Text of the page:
At one point Carrie Bradshaw notices the issue of Vogue that features her wedding gown, only her magazine is covered almost completely by an issue of Forbes magazine, the cover of which poses a question with bold letters: "When will the real estate bubble pop?" It is striking how the camera pauses so long on that seemingly irrelevant magazine... it's as if reality invades the Sex and the City wonderland for a moment or two. This contradicts the driving force of Sex and the City's fabulous success, which is that it allows average people to imagine themselves into the ritzy lifestyles of Carrie Bradshaw and her girlie gang.

On one hand I love the American way of life. On the other hand, it is difficult to be wealthy and also keep one's bearings in God's kingdom. I hate to admit it, but the more we are down and out, the we will be to living by faith in Jesus Christ. We will possess groundbreaking faith when we realize that we desperately need God's grace (this has been true all along regardless). In the mean time, material wealth is tricking us into thinking that we are sufficient in ourselves, apart from God.

There is a predictable, generational cycle: One generation experiences great need, so they cry out to God for mercy. He grants them mercy, which they pass on to their children in the form of safety and comfort, which leads this new generation to forget who gave their parents safety and comfort in the first place. Then God sends a "reminder" of some kind, which inspires them to cry out again in mercy, and on and on it goes. Refer to Israel of the Old Testament (the Jewish Tanakh) for examples of this.

Sex and the City stars Sarah Jessica Parker as Carrie Bradshaw, Kim Cattrall as Samantha Jones, Kristin Davis as Charlotte York and Cynthia Nixon as Miranda Hobbes.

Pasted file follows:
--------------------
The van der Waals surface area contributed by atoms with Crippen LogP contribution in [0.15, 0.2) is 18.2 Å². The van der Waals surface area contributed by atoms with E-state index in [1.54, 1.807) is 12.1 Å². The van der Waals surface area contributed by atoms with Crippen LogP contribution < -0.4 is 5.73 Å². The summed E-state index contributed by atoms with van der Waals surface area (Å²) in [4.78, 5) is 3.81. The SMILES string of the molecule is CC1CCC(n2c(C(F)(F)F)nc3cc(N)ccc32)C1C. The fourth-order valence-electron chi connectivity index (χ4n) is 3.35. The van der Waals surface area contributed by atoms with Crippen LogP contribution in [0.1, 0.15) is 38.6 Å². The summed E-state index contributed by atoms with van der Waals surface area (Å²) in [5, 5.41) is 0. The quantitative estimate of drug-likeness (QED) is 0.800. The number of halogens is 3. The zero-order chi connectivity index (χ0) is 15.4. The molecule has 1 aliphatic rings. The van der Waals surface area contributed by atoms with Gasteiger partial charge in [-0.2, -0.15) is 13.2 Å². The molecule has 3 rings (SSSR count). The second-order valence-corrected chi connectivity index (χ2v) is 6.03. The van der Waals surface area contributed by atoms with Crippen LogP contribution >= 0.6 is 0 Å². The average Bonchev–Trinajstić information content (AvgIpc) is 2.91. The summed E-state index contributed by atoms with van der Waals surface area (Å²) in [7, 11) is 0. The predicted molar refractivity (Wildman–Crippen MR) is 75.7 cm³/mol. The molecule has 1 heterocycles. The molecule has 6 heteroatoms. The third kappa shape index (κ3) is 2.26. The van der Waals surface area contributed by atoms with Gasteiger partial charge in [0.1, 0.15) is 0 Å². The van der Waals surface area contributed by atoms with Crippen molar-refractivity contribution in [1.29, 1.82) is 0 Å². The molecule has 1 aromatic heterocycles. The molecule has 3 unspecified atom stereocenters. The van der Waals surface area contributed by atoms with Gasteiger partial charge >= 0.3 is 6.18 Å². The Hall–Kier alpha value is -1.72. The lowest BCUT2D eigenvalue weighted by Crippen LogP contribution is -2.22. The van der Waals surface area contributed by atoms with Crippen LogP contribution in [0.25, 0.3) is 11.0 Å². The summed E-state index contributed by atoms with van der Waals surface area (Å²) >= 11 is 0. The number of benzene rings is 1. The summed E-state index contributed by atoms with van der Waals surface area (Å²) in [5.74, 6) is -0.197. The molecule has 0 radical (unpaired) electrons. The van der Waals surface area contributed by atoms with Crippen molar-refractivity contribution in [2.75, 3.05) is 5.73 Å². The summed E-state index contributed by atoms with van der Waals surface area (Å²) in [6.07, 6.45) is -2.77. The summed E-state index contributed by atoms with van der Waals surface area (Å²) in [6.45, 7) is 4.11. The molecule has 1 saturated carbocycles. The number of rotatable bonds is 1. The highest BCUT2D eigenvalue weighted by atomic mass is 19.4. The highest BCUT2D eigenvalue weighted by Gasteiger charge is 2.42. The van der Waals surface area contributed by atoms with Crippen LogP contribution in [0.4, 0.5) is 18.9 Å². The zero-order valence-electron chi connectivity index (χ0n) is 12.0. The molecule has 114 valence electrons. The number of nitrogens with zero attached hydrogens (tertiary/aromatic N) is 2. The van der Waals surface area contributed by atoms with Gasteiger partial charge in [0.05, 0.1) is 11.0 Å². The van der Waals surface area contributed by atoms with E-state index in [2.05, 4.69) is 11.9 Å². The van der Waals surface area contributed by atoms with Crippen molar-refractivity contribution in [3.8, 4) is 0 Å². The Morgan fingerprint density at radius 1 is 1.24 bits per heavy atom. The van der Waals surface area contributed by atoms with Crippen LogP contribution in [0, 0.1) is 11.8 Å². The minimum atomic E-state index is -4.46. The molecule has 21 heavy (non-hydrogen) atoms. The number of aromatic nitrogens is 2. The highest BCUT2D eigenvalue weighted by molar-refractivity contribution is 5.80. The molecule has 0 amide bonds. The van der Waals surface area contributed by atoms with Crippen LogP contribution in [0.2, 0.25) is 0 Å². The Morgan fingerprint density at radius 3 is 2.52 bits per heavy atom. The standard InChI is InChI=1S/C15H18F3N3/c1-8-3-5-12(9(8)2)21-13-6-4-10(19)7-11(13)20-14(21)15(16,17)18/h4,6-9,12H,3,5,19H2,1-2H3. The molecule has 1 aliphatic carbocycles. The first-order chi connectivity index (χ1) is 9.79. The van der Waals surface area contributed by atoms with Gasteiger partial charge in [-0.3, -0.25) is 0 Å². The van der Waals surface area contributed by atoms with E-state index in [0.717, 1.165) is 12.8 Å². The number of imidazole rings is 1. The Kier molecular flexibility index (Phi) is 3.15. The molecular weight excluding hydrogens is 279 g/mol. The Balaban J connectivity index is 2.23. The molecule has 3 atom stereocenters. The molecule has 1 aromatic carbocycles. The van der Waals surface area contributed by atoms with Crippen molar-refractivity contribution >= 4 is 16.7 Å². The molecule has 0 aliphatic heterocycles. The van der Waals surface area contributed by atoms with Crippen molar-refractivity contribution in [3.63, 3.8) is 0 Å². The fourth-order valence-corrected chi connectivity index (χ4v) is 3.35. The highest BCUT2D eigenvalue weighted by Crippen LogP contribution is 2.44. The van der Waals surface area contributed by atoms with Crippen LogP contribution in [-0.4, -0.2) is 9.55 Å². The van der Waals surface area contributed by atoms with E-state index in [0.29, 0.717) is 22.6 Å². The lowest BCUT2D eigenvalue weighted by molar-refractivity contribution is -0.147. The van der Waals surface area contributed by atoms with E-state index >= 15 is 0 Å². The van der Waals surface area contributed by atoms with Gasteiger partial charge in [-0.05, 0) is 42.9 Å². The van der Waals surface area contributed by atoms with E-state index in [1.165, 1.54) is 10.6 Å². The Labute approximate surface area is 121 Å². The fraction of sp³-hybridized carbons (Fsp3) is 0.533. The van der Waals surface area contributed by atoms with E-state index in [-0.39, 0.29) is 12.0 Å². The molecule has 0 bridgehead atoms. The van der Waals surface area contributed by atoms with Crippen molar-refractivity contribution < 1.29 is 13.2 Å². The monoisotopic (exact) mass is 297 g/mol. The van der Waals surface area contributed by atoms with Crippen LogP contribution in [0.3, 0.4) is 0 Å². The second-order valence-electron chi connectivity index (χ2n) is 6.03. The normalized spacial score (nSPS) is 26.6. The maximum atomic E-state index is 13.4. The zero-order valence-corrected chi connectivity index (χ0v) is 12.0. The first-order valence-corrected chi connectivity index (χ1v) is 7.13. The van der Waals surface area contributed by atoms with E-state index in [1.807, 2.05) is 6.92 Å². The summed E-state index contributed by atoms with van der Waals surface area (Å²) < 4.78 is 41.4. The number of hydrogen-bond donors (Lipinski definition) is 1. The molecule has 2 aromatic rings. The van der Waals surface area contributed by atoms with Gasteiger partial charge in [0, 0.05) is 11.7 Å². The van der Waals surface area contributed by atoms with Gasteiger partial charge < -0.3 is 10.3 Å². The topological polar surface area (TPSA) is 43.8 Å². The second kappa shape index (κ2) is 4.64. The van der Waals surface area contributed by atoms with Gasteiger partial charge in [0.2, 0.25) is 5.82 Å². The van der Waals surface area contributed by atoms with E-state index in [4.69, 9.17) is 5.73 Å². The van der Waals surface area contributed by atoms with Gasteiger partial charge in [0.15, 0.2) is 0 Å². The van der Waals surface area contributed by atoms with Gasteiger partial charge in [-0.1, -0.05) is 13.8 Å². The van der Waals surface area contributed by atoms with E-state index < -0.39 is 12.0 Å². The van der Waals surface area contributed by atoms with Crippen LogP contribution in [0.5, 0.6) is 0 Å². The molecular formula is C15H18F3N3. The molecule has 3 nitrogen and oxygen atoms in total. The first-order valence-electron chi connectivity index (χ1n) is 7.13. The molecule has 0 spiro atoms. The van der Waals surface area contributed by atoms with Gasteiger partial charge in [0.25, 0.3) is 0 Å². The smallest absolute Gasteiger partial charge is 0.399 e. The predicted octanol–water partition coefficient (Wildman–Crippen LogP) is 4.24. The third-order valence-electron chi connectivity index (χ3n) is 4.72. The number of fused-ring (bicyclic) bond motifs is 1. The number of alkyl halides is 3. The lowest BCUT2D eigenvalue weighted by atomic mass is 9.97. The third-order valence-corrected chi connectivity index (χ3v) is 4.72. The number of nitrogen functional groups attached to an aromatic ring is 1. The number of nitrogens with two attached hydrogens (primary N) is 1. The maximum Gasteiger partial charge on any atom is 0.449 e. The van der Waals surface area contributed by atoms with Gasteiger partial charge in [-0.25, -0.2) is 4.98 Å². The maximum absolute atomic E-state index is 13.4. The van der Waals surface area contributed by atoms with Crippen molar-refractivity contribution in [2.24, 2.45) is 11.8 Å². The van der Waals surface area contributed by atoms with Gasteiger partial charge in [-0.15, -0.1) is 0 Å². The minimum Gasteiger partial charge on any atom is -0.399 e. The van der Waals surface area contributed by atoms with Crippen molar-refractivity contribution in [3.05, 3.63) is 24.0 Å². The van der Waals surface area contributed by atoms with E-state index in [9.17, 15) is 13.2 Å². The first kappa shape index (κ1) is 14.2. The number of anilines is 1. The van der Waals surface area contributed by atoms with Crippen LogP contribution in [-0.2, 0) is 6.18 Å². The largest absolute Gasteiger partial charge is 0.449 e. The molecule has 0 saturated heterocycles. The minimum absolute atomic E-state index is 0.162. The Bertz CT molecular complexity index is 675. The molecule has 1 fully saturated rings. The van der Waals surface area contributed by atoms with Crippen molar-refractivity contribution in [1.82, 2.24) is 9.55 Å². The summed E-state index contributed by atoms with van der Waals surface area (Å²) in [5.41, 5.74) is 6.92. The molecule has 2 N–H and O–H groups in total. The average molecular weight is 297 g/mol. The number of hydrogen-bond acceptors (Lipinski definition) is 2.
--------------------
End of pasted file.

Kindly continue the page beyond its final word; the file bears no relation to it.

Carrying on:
Spanglish stars Adam Sandler as John Clasky, Téa Leoni as Deborah Clasky and Paz Vega as Flor Moreno.

The parenting style of Deborah Clasky clashes violently with that of Flor Moreno. In a nutshell: Deborah thinks mainly about herself while Flor thinks mainly about her daughter. The parenting methods of these two women have a dramatic effect on Cristina, Flor's daughter. When Cristina first enters the Clasky household, she is considerate, thankful and well-mannered. However, the more time she spends with Deborah the more she becomes selfish and cantankerous. Thanks to Deborah, Cristina become excessively fixated on herself and her potential ascent into the California high-life, which threatened the genuine character that Cristina mother had instilled in her.

Out of the entire Clasky household, only Flor maintains a solid moral footing. She keeps a clear head about raising her daughter despite the Mrs. Clasky's relentless immaturity. Flor feels a genuine attraction to Mr. Clasky, who would have gladly slept with her, but she disregards her own desires and pursues the best course of action for her daughter instead. Despite the heavy influence of wealth all around her, Flor remembers that developing her daughter's character should be a higher priority than money.


"You will know them by their fruits" (Matthew 7:16)

"Store up for yourselves treasures in heaven, where moth and rust do not destroy, and where thieves do not break in and steal." (Matthew 6:20)

-- Jesus to his disciples